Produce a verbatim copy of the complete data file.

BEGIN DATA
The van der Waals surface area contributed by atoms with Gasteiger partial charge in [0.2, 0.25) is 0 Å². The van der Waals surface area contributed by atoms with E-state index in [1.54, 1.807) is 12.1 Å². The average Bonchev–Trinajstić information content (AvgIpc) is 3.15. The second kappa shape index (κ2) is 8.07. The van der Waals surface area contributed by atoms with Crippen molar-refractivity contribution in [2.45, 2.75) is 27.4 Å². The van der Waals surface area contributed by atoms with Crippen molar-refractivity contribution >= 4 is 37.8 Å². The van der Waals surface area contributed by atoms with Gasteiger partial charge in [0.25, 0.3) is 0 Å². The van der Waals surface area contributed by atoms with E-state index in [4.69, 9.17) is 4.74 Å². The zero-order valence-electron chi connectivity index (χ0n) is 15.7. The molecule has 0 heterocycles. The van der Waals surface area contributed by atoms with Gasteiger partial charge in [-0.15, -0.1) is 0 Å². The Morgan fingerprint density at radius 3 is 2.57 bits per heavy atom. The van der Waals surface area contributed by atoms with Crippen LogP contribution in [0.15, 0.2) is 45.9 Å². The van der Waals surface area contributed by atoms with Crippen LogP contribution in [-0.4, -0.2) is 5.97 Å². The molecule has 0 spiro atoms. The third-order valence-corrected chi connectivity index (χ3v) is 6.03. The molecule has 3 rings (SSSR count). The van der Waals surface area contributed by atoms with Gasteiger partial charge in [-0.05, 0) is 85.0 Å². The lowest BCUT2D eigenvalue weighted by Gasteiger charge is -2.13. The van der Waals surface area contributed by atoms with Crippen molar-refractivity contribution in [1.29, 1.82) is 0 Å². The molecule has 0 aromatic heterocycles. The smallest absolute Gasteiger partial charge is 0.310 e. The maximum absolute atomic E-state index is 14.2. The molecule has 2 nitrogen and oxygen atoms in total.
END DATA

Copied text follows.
The van der Waals surface area contributed by atoms with Gasteiger partial charge in [0.2, 0.25) is 0 Å². The van der Waals surface area contributed by atoms with E-state index in [1.54, 1.807) is 12.1 Å². The average Bonchev–Trinajstić information content (AvgIpc) is 3.15. The second kappa shape index (κ2) is 8.07. The van der Waals surface area contributed by atoms with Crippen molar-refractivity contribution in [2.45, 2.75) is 27.4 Å². The van der Waals surface area contributed by atoms with Crippen molar-refractivity contribution >= 4 is 37.8 Å². The van der Waals surface area contributed by atoms with Gasteiger partial charge in [0.25, 0.3) is 0 Å². The van der Waals surface area contributed by atoms with E-state index in [4.69, 9.17) is 4.74 Å². The zero-order valence-electron chi connectivity index (χ0n) is 15.7. The molecule has 0 heterocycles. The van der Waals surface area contributed by atoms with Gasteiger partial charge in [-0.15, -0.1) is 0 Å². The Morgan fingerprint density at radius 3 is 2.57 bits per heavy atom. The van der Waals surface area contributed by atoms with Crippen LogP contribution in [0.15, 0.2) is 45.9 Å². The van der Waals surface area contributed by atoms with Crippen LogP contribution in [-0.4, -0.2) is 5.97 Å². The molecule has 0 spiro atoms. The third-order valence-corrected chi connectivity index (χ3v) is 6.03. The molecule has 3 rings (SSSR count). The van der Waals surface area contributed by atoms with Gasteiger partial charge in [-0.05, 0) is 85.0 Å². The lowest BCUT2D eigenvalue weighted by Gasteiger charge is -2.13. The van der Waals surface area contributed by atoms with Crippen molar-refractivity contribution in [1.29, 1.82) is 0 Å². The molecule has 0 aromatic heterocycles. The smallest absolute Gasteiger partial charge is 0.310 e. The maximum absolute atomic E-state index is 14.2. The molecule has 2 nitrogen and oxygen atoms in total.